The Yahoo alliance signals that newspapers are willing to try to capitalize on their grip on the local market while realizing it might have to give up some control to build out the network. “There’s an acknowledgement there that newspapers are not going to be their own channel of distribution in the future,” Doctor adds. “They are making a nebulous pact with the future. They are giving up a sense of control. They are giving up a percentage of revenue going forward ? probably forever.”
Several industry observers think newspapers should band together to form strong networks. Whether Yahoo (or Google or MSN) is the best way to go about it remains to be seen.
“While we appreciate the participating newspapers’ attempt to tap into local online advertising by partnering with Yahoo, the partnership also seems an admission that papers have to give up some economics online in order to broaden their distribution,” wrote Merrill Lynch’s Fine in a November note. “Giving up some economics versus potentially missing out completely might prove to be a good decision, not to mention that papers will gain access to technology.”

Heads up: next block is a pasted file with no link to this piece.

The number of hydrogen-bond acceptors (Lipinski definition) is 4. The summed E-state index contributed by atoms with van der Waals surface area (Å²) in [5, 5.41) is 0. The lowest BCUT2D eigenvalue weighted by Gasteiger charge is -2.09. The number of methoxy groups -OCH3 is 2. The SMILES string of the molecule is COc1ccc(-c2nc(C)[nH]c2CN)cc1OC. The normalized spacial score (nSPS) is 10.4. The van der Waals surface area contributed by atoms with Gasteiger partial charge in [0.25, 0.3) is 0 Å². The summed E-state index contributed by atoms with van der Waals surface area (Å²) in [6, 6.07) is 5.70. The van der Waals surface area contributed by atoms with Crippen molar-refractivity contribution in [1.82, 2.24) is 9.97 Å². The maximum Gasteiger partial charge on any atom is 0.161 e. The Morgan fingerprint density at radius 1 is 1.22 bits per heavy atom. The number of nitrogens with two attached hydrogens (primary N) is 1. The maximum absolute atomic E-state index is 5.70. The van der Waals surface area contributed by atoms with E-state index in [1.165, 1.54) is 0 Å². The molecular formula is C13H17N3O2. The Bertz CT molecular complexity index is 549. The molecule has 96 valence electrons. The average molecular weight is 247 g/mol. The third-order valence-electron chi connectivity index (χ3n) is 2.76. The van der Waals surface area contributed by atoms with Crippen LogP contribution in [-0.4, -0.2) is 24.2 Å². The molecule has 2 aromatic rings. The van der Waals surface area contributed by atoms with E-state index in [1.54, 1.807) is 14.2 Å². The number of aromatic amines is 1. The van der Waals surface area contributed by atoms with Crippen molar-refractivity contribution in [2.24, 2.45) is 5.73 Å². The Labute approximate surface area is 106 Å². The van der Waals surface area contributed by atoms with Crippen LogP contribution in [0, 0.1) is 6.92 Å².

The alliance so far has clearly articulated its recruitment strategy: Newspapers in the network can upsell advertisers to the HotJobs platform. Neither the newspapers nor Yahoo will disclose the revenue share, and Doctor writes on his blog that each company signed a separate deal with Yahoo. Robert Jiranek, vice president of sales and strategic planning at Scripps-owned The Commercial Appeal in Memphis, Tenn., told Business Week that his newspaper will receive 80% of the revenue for the HotJobs portion of the deal.